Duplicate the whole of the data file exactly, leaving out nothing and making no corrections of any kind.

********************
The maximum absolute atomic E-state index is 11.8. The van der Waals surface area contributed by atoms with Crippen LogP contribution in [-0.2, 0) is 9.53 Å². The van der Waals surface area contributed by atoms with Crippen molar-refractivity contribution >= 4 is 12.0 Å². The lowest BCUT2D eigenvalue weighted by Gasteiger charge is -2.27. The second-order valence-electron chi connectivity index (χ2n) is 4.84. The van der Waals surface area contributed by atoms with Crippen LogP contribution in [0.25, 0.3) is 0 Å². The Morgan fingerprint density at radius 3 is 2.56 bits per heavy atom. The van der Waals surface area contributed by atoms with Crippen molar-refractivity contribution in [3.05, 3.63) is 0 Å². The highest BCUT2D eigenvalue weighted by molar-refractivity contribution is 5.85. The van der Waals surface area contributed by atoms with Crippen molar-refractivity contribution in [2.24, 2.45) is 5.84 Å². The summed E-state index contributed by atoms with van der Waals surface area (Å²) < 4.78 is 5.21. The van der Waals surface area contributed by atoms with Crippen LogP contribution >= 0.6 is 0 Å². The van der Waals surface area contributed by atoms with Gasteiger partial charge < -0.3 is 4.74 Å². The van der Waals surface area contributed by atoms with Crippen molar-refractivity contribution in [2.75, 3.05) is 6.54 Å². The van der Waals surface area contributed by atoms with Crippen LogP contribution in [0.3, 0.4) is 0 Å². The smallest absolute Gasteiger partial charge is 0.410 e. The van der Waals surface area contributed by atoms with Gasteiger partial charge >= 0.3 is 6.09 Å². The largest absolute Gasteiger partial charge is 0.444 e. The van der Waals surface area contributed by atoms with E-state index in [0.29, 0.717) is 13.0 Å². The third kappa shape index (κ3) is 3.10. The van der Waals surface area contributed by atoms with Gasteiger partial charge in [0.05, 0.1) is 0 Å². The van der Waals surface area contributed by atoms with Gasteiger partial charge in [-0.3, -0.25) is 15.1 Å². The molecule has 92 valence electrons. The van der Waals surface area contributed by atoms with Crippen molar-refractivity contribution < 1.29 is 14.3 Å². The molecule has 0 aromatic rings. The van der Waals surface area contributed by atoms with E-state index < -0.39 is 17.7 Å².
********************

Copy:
The maximum absolute atomic E-state index is 11.8. The van der Waals surface area contributed by atoms with Crippen LogP contribution in [-0.2, 0) is 9.53 Å². The van der Waals surface area contributed by atoms with Crippen molar-refractivity contribution >= 4 is 12.0 Å². The lowest BCUT2D eigenvalue weighted by Gasteiger charge is -2.27. The second-order valence-electron chi connectivity index (χ2n) is 4.84. The van der Waals surface area contributed by atoms with Crippen LogP contribution in [0.25, 0.3) is 0 Å². The Morgan fingerprint density at radius 3 is 2.56 bits per heavy atom. The van der Waals surface area contributed by atoms with Crippen molar-refractivity contribution in [3.05, 3.63) is 0 Å². The highest BCUT2D eigenvalue weighted by molar-refractivity contribution is 5.85. The van der Waals surface area contributed by atoms with Crippen molar-refractivity contribution in [2.24, 2.45) is 5.84 Å². The summed E-state index contributed by atoms with van der Waals surface area (Å²) < 4.78 is 5.21. The van der Waals surface area contributed by atoms with Crippen LogP contribution >= 0.6 is 0 Å². The van der Waals surface area contributed by atoms with Gasteiger partial charge < -0.3 is 4.74 Å². The van der Waals surface area contributed by atoms with Crippen molar-refractivity contribution in [2.75, 3.05) is 6.54 Å². The van der Waals surface area contributed by atoms with Crippen LogP contribution in [0.3, 0.4) is 0 Å². The smallest absolute Gasteiger partial charge is 0.410 e. The van der Waals surface area contributed by atoms with Gasteiger partial charge >= 0.3 is 6.09 Å². The largest absolute Gasteiger partial charge is 0.444 e. The van der Waals surface area contributed by atoms with E-state index in [0.29, 0.717) is 13.0 Å². The third kappa shape index (κ3) is 3.10. The van der Waals surface area contributed by atoms with Gasteiger partial charge in [0.05, 0.1) is 0 Å². The van der Waals surface area contributed by atoms with Gasteiger partial charge in [-0.3, -0.25) is 15.1 Å². The molecule has 92 valence electrons. The van der Waals surface area contributed by atoms with Crippen molar-refractivity contribution < 1.29 is 14.3 Å². The molecule has 0 aromatic rings. The van der Waals surface area contributed by atoms with E-state index < -0.39 is 17.7 Å².